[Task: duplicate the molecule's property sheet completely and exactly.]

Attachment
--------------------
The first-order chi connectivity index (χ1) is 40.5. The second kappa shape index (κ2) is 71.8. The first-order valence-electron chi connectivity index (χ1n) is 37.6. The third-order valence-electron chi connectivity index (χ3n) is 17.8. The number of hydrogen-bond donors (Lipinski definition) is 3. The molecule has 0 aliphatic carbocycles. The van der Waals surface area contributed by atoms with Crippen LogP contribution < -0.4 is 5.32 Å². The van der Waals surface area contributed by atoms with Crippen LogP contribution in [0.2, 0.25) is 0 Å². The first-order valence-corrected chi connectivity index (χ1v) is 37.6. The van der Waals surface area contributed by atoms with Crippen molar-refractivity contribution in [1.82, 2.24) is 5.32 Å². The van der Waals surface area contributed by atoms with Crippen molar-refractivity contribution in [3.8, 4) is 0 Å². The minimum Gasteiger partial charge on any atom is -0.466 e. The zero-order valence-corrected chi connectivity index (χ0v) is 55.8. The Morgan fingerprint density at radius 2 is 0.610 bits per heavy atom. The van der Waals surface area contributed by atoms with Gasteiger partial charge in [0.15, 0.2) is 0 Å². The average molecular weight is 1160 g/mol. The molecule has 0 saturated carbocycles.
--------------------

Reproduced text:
The first-order chi connectivity index (χ1) is 40.5. The second kappa shape index (κ2) is 71.8. The first-order valence-electron chi connectivity index (χ1n) is 37.6. The third-order valence-electron chi connectivity index (χ3n) is 17.8. The number of hydrogen-bond donors (Lipinski definition) is 3. The molecule has 0 aliphatic carbocycles. The van der Waals surface area contributed by atoms with Crippen LogP contribution < -0.4 is 5.32 Å². The van der Waals surface area contributed by atoms with Crippen LogP contribution in [0.2, 0.25) is 0 Å². The first-order valence-corrected chi connectivity index (χ1v) is 37.6. The van der Waals surface area contributed by atoms with Crippen molar-refractivity contribution in [1.82, 2.24) is 5.32 Å². The van der Waals surface area contributed by atoms with Crippen molar-refractivity contribution in [3.8, 4) is 0 Å². The minimum Gasteiger partial charge on any atom is -0.466 e. The zero-order valence-corrected chi connectivity index (χ0v) is 55.8. The Morgan fingerprint density at radius 2 is 0.610 bits per heavy atom. The van der Waals surface area contributed by atoms with Gasteiger partial charge in [0.15, 0.2) is 0 Å². The average molecular weight is 1160 g/mol. The molecule has 0 saturated carbocycles.